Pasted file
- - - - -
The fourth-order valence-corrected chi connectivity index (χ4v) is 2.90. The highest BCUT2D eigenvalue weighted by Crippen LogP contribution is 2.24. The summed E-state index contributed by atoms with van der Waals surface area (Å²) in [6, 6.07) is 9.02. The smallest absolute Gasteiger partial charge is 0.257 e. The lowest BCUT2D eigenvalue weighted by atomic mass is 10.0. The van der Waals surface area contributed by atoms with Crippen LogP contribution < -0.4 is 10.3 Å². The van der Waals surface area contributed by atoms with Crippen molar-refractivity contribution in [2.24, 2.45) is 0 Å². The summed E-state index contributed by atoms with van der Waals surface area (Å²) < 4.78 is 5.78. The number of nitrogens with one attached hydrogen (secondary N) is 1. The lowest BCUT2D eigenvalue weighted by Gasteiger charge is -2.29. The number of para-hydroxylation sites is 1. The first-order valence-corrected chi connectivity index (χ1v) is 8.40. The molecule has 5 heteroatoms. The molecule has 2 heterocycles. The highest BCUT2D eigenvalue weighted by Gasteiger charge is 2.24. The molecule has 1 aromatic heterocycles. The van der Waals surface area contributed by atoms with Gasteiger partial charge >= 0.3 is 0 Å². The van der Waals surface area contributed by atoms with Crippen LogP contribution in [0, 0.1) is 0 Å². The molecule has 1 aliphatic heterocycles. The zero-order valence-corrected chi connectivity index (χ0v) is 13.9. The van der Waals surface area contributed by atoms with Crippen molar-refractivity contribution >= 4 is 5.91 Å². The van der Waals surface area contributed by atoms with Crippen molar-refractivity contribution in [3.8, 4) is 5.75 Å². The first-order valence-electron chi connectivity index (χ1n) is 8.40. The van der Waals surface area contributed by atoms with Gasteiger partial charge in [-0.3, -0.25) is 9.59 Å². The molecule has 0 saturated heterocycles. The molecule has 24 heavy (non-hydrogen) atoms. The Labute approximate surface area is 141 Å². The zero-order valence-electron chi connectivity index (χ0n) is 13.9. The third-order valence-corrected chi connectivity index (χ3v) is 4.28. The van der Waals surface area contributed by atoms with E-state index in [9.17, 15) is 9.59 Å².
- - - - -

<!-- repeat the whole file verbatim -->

The fourth-order valence-corrected chi connectivity index (χ4v) is 2.90. The highest BCUT2D eigenvalue weighted by Crippen LogP contribution is 2.24. The summed E-state index contributed by atoms with van der Waals surface area (Å²) in [6, 6.07) is 9.02. The smallest absolute Gasteiger partial charge is 0.257 e. The lowest BCUT2D eigenvalue weighted by atomic mass is 10.0. The van der Waals surface area contributed by atoms with Crippen LogP contribution < -0.4 is 10.3 Å². The van der Waals surface area contributed by atoms with Crippen molar-refractivity contribution in [2.24, 2.45) is 0 Å². The summed E-state index contributed by atoms with van der Waals surface area (Å²) < 4.78 is 5.78. The number of nitrogens with one attached hydrogen (secondary N) is 1. The lowest BCUT2D eigenvalue weighted by Gasteiger charge is -2.29. The number of para-hydroxylation sites is 1. The first-order valence-corrected chi connectivity index (χ1v) is 8.40. The molecule has 5 heteroatoms. The molecule has 2 heterocycles. The highest BCUT2D eigenvalue weighted by Gasteiger charge is 2.24. The molecule has 1 aromatic heterocycles. The van der Waals surface area contributed by atoms with Gasteiger partial charge >= 0.3 is 0 Å². The van der Waals surface area contributed by atoms with Crippen LogP contribution in [0, 0.1) is 0 Å². The molecule has 1 aliphatic heterocycles. The zero-order valence-corrected chi connectivity index (χ0v) is 13.9. The van der Waals surface area contributed by atoms with Crippen molar-refractivity contribution >= 4 is 5.91 Å². The van der Waals surface area contributed by atoms with Crippen molar-refractivity contribution in [3.8, 4) is 5.75 Å². The first-order valence-electron chi connectivity index (χ1n) is 8.40. The van der Waals surface area contributed by atoms with Gasteiger partial charge in [-0.3, -0.25) is 9.59 Å². The molecule has 0 saturated heterocycles. The molecule has 24 heavy (non-hydrogen) atoms. The Labute approximate surface area is 141 Å². The zero-order valence-electron chi connectivity index (χ0n) is 13.9. The third-order valence-corrected chi connectivity index (χ3v) is 4.28. The van der Waals surface area contributed by atoms with E-state index in [9.17, 15) is 9.59 Å².